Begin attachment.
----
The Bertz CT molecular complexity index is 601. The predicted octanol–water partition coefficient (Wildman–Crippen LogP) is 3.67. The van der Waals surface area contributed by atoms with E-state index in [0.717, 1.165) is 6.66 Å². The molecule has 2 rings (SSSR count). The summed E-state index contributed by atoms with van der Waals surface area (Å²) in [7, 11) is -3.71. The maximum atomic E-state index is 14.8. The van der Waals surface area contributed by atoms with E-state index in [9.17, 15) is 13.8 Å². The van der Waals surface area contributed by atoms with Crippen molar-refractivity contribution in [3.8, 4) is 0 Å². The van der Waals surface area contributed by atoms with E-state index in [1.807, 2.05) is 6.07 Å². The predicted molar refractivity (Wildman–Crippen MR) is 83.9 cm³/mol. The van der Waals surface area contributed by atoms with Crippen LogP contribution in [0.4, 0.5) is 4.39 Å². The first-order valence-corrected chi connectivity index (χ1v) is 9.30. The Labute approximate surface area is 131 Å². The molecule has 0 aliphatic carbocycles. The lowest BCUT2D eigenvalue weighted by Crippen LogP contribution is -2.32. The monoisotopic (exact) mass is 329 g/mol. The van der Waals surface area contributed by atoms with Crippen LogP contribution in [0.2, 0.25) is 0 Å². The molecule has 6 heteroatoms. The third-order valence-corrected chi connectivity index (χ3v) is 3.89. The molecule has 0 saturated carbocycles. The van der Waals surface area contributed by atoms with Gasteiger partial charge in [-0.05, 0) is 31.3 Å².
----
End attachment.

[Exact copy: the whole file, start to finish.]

The Bertz CT molecular complexity index is 601. The predicted octanol–water partition coefficient (Wildman–Crippen LogP) is 3.67. The van der Waals surface area contributed by atoms with E-state index in [0.717, 1.165) is 6.66 Å². The molecule has 2 rings (SSSR count). The summed E-state index contributed by atoms with van der Waals surface area (Å²) in [7, 11) is -3.71. The maximum atomic E-state index is 14.8. The van der Waals surface area contributed by atoms with E-state index in [9.17, 15) is 13.8 Å². The van der Waals surface area contributed by atoms with Crippen molar-refractivity contribution in [3.8, 4) is 0 Å². The van der Waals surface area contributed by atoms with E-state index in [1.807, 2.05) is 6.07 Å². The predicted molar refractivity (Wildman–Crippen MR) is 83.9 cm³/mol. The van der Waals surface area contributed by atoms with Crippen LogP contribution in [0.4, 0.5) is 4.39 Å². The first-order valence-corrected chi connectivity index (χ1v) is 9.30. The Labute approximate surface area is 131 Å². The molecule has 0 aliphatic carbocycles. The lowest BCUT2D eigenvalue weighted by Crippen LogP contribution is -2.32. The monoisotopic (exact) mass is 329 g/mol. The van der Waals surface area contributed by atoms with Crippen LogP contribution in [0.2, 0.25) is 0 Å². The molecule has 6 heteroatoms. The third-order valence-corrected chi connectivity index (χ3v) is 3.89. The molecule has 0 saturated carbocycles. The van der Waals surface area contributed by atoms with Gasteiger partial charge in [-0.05, 0) is 31.3 Å².